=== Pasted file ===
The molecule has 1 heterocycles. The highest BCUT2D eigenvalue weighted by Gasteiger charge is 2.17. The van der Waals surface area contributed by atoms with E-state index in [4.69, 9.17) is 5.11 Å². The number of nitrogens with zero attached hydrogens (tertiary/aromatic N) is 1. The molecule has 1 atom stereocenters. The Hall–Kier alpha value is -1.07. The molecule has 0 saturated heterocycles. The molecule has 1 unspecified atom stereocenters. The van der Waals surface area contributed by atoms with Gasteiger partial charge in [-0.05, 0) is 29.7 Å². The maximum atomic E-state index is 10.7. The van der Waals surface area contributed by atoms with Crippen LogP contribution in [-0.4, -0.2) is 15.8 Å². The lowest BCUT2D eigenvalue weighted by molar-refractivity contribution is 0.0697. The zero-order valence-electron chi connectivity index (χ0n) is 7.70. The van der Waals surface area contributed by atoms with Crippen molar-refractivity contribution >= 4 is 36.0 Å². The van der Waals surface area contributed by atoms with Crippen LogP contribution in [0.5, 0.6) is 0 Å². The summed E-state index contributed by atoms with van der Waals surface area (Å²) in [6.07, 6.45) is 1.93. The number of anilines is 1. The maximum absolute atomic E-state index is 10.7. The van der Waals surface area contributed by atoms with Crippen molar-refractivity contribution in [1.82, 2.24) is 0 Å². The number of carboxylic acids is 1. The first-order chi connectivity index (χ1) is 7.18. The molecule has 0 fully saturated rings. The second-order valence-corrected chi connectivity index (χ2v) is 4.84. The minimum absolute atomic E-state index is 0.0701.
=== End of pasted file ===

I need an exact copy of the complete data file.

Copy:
The molecule has 1 heterocycles. The highest BCUT2D eigenvalue weighted by Gasteiger charge is 2.17. The van der Waals surface area contributed by atoms with E-state index in [4.69, 9.17) is 5.11 Å². The number of nitrogens with zero attached hydrogens (tertiary/aromatic N) is 1. The molecule has 1 atom stereocenters. The Hall–Kier alpha value is -1.07. The molecule has 0 saturated heterocycles. The molecule has 1 unspecified atom stereocenters. The van der Waals surface area contributed by atoms with Gasteiger partial charge in [-0.05, 0) is 29.7 Å². The maximum atomic E-state index is 10.7. The van der Waals surface area contributed by atoms with Crippen LogP contribution in [-0.4, -0.2) is 15.8 Å². The lowest BCUT2D eigenvalue weighted by molar-refractivity contribution is 0.0697. The zero-order valence-electron chi connectivity index (χ0n) is 7.70. The van der Waals surface area contributed by atoms with Crippen molar-refractivity contribution >= 4 is 36.0 Å². The van der Waals surface area contributed by atoms with Crippen LogP contribution in [0.5, 0.6) is 0 Å². The summed E-state index contributed by atoms with van der Waals surface area (Å²) in [6.07, 6.45) is 1.93. The number of anilines is 1. The maximum absolute atomic E-state index is 10.7. The van der Waals surface area contributed by atoms with Crippen molar-refractivity contribution in [1.82, 2.24) is 0 Å². The number of carboxylic acids is 1. The first-order chi connectivity index (χ1) is 7.18. The molecule has 0 fully saturated rings. The second-order valence-corrected chi connectivity index (χ2v) is 4.84. The minimum absolute atomic E-state index is 0.0701.